Last week, Associated Chino Teachers filed an unfair labor practice charge against the school district with the California Public Employment Relations Board, alleging that the district approved the new policy and regulation that restricts the types of flags that can be displayed in a classroom, without first negotiating with the union. Districts have a duty to bargain with unions if the policies change the condition of employment and can lead to discipline, according to the complaint.

If an administrative judge decides that the school district should have sought an agreement with teachers over the policy before passing it, it could be rescinded, Juran said. 

Walker said she didn’t learn about the parental notification policy until she saw it on the school board meeting agenda. 

District officials met with teachers about the new board policy, Chino Valley spokeswoman Johnston said. “The term ‘bargaining’ is incorrectly applied,” she said. “The process is to meet and confer with the union, which was completed.” 

Murrieta Valley Unified hasn’t bargained with its union about its parental notification policy either, Chevlin said.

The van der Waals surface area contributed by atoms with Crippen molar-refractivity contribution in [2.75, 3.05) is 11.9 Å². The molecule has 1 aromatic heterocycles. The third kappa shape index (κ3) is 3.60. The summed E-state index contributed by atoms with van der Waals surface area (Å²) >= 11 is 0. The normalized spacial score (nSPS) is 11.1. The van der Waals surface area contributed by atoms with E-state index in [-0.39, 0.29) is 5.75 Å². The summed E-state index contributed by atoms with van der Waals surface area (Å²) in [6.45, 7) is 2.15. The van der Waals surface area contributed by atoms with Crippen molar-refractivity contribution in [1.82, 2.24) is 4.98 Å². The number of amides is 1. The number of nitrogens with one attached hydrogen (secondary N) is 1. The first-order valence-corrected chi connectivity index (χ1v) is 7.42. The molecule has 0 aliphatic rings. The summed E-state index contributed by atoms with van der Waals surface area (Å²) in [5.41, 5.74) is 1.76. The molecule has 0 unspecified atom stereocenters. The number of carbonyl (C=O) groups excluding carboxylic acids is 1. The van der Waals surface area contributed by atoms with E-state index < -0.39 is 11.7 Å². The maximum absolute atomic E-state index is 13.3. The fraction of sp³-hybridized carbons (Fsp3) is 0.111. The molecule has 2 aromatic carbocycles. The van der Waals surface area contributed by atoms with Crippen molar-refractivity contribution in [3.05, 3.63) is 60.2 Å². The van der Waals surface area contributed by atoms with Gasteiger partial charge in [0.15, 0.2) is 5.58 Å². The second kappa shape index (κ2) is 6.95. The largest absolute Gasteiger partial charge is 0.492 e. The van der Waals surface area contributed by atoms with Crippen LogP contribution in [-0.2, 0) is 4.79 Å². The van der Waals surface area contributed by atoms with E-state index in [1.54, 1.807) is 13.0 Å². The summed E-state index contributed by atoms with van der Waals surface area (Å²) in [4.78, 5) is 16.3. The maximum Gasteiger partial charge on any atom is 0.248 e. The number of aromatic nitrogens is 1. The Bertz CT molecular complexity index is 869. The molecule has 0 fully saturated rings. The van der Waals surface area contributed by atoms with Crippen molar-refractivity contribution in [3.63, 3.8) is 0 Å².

Murrieta Valley Unified is developing protocols, training directives and instruction to staff on how to implement the policy, said Monica Gutierrez, spokesperson for the district.

“We are in the process of working with our employee groups related to the effects on working conditions,” she said.

The local teachers unions of Chino Valley, Murrieta Valley and Temecula Valley school districts are working with the California Teachers Association to determine whether further action is needed.

Last week Temecula Valley’s teacher union joined seven students and three teachers in a suit against the district. The suit, brought by Public Counsel, a nonprofit law firm, as well as a private law firm, alleges that a resolution banning critical race theory has resulted in the censorship of teachers and taken away students’ fundamental rights to an education.

“When politicians try to push their own agendas and politicize our classrooms, educators can and will push back together in their union,” said CTA President David Goldberg in a statement to EdSource. 

“California students deserve to learn a rich and inclusive curriculum in a safe learning environment, and teachers should not be penalized for providing that education or for following state law,” he said. “CTA will continue to support educators and students.”

Leave a Reply

The Exedra comments section is an essential part of the site. The goal of our comments policy is to help ensure it is a vibrant yet civil space. To participate, we ask that Exedra commenters please provide a first and last name. Please note that comments expressing congratulations or condolences may be published without full names. (View our full Comments Policy.)

Your email address will not be published. Required fields are marked *